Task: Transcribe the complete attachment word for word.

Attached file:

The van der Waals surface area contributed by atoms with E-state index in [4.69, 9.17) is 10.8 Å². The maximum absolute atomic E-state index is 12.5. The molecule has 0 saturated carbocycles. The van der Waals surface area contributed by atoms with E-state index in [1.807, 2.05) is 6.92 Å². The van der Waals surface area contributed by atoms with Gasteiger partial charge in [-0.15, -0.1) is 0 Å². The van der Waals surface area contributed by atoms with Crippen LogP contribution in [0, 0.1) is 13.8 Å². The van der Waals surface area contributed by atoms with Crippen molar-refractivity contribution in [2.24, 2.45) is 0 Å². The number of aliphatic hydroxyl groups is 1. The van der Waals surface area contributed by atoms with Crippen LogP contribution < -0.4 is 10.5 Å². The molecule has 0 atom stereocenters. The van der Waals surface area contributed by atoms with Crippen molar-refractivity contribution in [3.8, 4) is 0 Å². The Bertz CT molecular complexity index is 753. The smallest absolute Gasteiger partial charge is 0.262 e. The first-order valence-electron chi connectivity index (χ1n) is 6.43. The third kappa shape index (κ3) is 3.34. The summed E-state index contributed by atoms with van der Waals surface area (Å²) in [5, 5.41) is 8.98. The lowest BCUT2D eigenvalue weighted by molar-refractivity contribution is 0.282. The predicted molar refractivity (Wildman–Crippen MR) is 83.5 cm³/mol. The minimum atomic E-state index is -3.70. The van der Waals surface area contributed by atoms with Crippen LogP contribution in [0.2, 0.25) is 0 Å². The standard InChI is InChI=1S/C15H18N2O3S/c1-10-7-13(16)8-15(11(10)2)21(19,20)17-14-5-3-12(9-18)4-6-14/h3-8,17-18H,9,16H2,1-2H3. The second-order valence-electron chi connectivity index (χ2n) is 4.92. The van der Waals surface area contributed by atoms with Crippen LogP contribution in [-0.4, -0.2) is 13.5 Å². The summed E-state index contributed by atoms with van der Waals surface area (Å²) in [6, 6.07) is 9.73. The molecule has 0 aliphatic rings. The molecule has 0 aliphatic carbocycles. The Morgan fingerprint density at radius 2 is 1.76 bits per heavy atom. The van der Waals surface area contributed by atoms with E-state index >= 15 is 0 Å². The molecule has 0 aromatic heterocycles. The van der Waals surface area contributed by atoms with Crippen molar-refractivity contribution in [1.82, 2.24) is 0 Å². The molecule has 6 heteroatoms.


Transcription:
The van der Waals surface area contributed by atoms with E-state index in [4.69, 9.17) is 10.8 Å². The maximum absolute atomic E-state index is 12.5. The molecule has 0 saturated carbocycles. The van der Waals surface area contributed by atoms with E-state index in [1.807, 2.05) is 6.92 Å². The van der Waals surface area contributed by atoms with Gasteiger partial charge in [-0.15, -0.1) is 0 Å². The van der Waals surface area contributed by atoms with Crippen LogP contribution in [0, 0.1) is 13.8 Å². The van der Waals surface area contributed by atoms with Crippen molar-refractivity contribution in [2.24, 2.45) is 0 Å². The number of aliphatic hydroxyl groups is 1. The van der Waals surface area contributed by atoms with Crippen LogP contribution < -0.4 is 10.5 Å². The molecule has 0 atom stereocenters. The van der Waals surface area contributed by atoms with Crippen molar-refractivity contribution in [3.8, 4) is 0 Å². The Bertz CT molecular complexity index is 753. The smallest absolute Gasteiger partial charge is 0.262 e. The first-order valence-electron chi connectivity index (χ1n) is 6.43. The third kappa shape index (κ3) is 3.34. The summed E-state index contributed by atoms with van der Waals surface area (Å²) in [5, 5.41) is 8.98. The lowest BCUT2D eigenvalue weighted by molar-refractivity contribution is 0.282. The predicted molar refractivity (Wildman–Crippen MR) is 83.5 cm³/mol. The minimum atomic E-state index is -3.70. The van der Waals surface area contributed by atoms with Crippen LogP contribution in [0.2, 0.25) is 0 Å². The standard InChI is InChI=1S/C15H18N2O3S/c1-10-7-13(16)8-15(11(10)2)21(19,20)17-14-5-3-12(9-18)4-6-14/h3-8,17-18H,9,16H2,1-2H3. The second-order valence-electron chi connectivity index (χ2n) is 4.92. The van der Waals surface area contributed by atoms with Crippen LogP contribution in [-0.4, -0.2) is 13.5 Å². The summed E-state index contributed by atoms with van der Waals surface area (Å²) in [6, 6.07) is 9.73. The molecule has 0 aliphatic rings. The molecule has 0 aliphatic carbocycles. The Morgan fingerprint density at radius 2 is 1.76 bits per heavy atom. The van der Waals surface area contributed by atoms with E-state index >= 15 is 0 Å². The molecule has 0 aromatic heterocycles. The van der Waals surface area contributed by atoms with Crippen molar-refractivity contribution in [1.82, 2.24) is 0 Å². The molecule has 6 heteroatoms.